A Japanese bid to bring the football World Cup to stadiums around the world via holograms has been rejected.
Soccer’s governing body FIFA today announced that the 2022 finals will take place in Qatar. Japan was one of the bids for that tournament that reached the final vote.
As part of a presentation to voters, Junji Ogura, who led the Japanese bid, promised that matches would be relayed live from the original stadium to arenas worldwide. Each game would be filmed with 200 cameras, with the resulting images beamed onto special 3D holographic screens on the pitch in each arena.
While Howard Stringer, the chairman of Sony, said the proposal was “not science fiction — it’s science fact”, other technology experts seemed sceptical such a system could be ready within 12 years. The most common take is that the concept itself would work, but without 3D glasses it would be difficult to set up suitable viewing positions for thousands of spectators. Even if that were possible, it would require crowd members to remain in one position and not move their heads, something that would be tricky enough for 90 minutes but would be almost impossible once you add in excited reactions to events in the game.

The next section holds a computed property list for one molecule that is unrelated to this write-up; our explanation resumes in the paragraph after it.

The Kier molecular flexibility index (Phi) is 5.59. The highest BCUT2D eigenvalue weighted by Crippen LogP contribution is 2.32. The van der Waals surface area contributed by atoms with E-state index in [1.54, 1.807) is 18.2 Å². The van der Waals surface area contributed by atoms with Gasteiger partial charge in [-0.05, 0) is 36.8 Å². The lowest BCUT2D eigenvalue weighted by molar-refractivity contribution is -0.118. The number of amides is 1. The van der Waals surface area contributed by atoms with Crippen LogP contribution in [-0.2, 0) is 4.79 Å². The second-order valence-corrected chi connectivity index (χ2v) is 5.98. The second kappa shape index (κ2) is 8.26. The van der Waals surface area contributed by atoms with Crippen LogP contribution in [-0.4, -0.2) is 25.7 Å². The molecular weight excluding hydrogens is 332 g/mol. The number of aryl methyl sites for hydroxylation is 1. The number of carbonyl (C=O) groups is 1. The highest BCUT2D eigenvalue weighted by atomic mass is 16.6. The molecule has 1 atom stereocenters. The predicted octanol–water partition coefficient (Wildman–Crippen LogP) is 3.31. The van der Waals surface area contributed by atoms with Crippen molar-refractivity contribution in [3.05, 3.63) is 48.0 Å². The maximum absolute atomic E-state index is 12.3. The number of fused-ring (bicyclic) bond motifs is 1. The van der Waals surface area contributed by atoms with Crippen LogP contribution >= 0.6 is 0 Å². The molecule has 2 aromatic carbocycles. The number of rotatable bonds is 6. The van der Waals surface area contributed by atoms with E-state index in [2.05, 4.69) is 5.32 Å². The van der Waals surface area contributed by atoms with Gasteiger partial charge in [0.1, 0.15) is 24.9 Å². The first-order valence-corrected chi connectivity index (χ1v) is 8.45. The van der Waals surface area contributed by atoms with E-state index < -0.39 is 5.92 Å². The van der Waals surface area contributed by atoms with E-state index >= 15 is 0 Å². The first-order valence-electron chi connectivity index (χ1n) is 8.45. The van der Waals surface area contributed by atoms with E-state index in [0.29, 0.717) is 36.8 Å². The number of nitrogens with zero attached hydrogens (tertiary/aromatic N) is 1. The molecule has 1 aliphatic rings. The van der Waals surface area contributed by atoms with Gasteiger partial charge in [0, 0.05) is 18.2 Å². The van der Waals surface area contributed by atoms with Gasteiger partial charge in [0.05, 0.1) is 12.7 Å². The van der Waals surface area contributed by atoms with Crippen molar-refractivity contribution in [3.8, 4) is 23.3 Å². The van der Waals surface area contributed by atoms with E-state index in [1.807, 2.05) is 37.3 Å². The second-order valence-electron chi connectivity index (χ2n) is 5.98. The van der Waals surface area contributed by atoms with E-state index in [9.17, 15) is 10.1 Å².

Another Japanese proposal was to give fans handheld devices that allowed them to talk to other spectators around the world using automated translation. That’s another idea where the principle seems feasible, but the sheer logistics of dealing with millions of people might be trickier.
The winning Qatar bid isn’t quite so futuristic, but has some appeal to engineering geeks. Given the climate in the region, the idea is to build “carbon-neutral” stadia that are powered via solar panels, with some of the electricity used for much needed air conditioning.
Meanwhile, because the small country won’t need 12 large capacity stadia after the tournament, it plans to build modular arenas. After the event, the upper tiers will be removed, disassembled, and shipped to developing nations where they will be reformed as single-tier stadia.